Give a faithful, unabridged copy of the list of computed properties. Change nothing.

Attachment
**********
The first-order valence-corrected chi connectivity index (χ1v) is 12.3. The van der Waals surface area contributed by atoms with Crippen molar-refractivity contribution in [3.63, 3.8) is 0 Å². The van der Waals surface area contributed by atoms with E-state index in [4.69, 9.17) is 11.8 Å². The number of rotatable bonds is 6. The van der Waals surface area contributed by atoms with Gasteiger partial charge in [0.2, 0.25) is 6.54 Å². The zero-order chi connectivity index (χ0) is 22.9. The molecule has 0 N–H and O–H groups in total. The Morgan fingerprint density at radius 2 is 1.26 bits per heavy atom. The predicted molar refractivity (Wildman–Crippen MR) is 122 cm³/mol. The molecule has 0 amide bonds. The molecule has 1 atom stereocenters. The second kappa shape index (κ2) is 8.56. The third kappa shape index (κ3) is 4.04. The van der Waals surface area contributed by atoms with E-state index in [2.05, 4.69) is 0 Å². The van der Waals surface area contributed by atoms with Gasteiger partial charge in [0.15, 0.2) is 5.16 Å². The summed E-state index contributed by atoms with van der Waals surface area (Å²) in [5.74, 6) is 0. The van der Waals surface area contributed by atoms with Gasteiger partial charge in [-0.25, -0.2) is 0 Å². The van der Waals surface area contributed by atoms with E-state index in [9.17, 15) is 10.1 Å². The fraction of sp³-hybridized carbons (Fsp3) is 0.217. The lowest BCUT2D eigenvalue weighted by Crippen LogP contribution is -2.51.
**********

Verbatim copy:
The first-order valence-corrected chi connectivity index (χ1v) is 12.3. The van der Waals surface area contributed by atoms with Crippen molar-refractivity contribution in [3.63, 3.8) is 0 Å². The van der Waals surface area contributed by atoms with E-state index in [4.69, 9.17) is 11.8 Å². The number of rotatable bonds is 6. The van der Waals surface area contributed by atoms with Gasteiger partial charge in [0.2, 0.25) is 6.54 Å². The zero-order chi connectivity index (χ0) is 22.9. The molecule has 0 N–H and O–H groups in total. The Morgan fingerprint density at radius 2 is 1.26 bits per heavy atom. The predicted molar refractivity (Wildman–Crippen MR) is 122 cm³/mol. The molecule has 0 amide bonds. The molecule has 1 atom stereocenters. The second kappa shape index (κ2) is 8.56. The third kappa shape index (κ3) is 4.04. The van der Waals surface area contributed by atoms with E-state index in [2.05, 4.69) is 0 Å². The van der Waals surface area contributed by atoms with Gasteiger partial charge in [0.15, 0.2) is 5.16 Å². The summed E-state index contributed by atoms with van der Waals surface area (Å²) in [5.74, 6) is 0. The van der Waals surface area contributed by atoms with Gasteiger partial charge in [-0.25, -0.2) is 0 Å². The van der Waals surface area contributed by atoms with E-state index in [9.17, 15) is 10.1 Å². The fraction of sp³-hybridized carbons (Fsp3) is 0.217. The lowest BCUT2D eigenvalue weighted by Crippen LogP contribution is -2.51.